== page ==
Is there any way to overwrite the original struct function?

I have three packages: router controller custom

controller imports a default structure from custom, if in the controller package I create a function that already exists in custom then ServeHTTP from custom should execute the controller function and not the original one.


package router

import "project/controller"
router.Handler("GET", "/service", &controller.Service{})
package controller

import "project/custom"

type Service struct{ custom.PageController }

func (c *Service) Sample() {
	fmt.Println("from controller")
}
package custom

type PageController struct {}

func (c *PageController) ServeHTTP(w http.ResponseWriter, r *http.Request) {
	c.Sample()
	w.Write([]byte("This is my page"))
}

func (c *PageController) Sample(){
	fmt.Println("from custom")
}

With the above explained my goal is that the output will be:
"from controller"

But currently the output is:
"from custom"

In this example it works for me

Sorry my example is a bit different; I’ll che better

Hello,

in this example I used interface to achieve the goal.

This is what I do usually when I need to do something similar to your needs

1 Like

Hi @Willy,

Your code cannot compile because there is no Controller type for method func (c *Controller) Sample(), did you mean func (c *PageController) Sample()?

I condensed all packages into one for simplicity - Playground link

package main

import "fmt"

type PageController struct{}

func (c *PageController) Sample() {
	fmt.Println("from custom")
}

type Service struct {
	PageController
}

func (c *Service) Sample() {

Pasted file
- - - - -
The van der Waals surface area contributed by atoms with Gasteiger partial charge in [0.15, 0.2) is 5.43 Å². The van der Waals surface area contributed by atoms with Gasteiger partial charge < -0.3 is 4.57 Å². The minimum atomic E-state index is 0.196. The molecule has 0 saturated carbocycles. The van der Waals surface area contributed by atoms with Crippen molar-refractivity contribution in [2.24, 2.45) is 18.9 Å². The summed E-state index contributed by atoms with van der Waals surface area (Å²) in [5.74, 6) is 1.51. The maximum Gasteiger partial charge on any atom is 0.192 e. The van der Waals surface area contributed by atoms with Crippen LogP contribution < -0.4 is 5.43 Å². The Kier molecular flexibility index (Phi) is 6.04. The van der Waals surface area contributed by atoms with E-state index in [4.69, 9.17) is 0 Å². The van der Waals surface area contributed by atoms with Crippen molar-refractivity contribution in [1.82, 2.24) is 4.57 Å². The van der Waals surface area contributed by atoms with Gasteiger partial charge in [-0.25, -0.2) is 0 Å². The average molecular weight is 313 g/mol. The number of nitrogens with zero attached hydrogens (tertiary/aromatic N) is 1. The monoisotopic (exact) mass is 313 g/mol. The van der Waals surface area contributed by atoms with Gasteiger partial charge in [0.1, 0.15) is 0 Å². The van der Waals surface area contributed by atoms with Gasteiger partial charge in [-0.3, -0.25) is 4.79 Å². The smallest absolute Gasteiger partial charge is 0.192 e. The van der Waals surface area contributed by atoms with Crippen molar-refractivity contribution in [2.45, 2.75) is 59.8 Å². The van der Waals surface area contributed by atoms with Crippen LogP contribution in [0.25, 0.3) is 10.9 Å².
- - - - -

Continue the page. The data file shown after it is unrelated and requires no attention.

fmt.Println("from controller")
}

func main() {
	s := Service{}
	s.Sample()                // "from controller"
	s.PageController.Sample() // "from custom"

	p := PageController{}
	p.Sample() // "from custom"
}

s.Sample() always calls func (c *Service) Sample(). In order to reach method Sample() of the embedded field PageController, you need to make the calling path explicit: s.PageController.Sample().

@Massimo.Costa’s example with interfaces is a good way of implementing dynamic behavior of this kind.

1 Like

@christophberger @Massimo.Costa

Thanks to your answers I could get an idea of what I had to improve in my code, apparently if I want to overwrite Sample() I must first overwrite ServeHTTP(w http.ResponseWriter, r *http.Request) in the controller package but that would then move away from my goal, or of course I could also use some of your suggestions but I have read that the way of working I was looking for is similar to inheritance in other languages and that Go should not be used that way, so I will change my project design.

But now then I would like to know your opinion of when it is better to use these two options:
router.Handler("GET", "/service", &controller.Service{}).
router.GET("/service", othercontroller.Service()).

As you can see the difference is that the second one receives a function from the othercontroller package and the first one a struct and both comply with the signature:
ServeHTTP(w http.ResponseWriter, r *http.Request).

My question in case it wasn’t understood boils down to when should I use a function and a struct to handle client requests.

1 Like

to be really honest I don’t have a strong opinion about that.

Usually for non-trivial apps/services I use go-kit for the business logic and go-chi as HTTP router, in that case both toolkits impose some constraint.

A “nice” thing about go-kit (no just one) is that it enforces the use of Dependency Injection with interfaces.

I don’t think there are strict rules for that. It depends largely on the context and maybe a bit on your prefererences.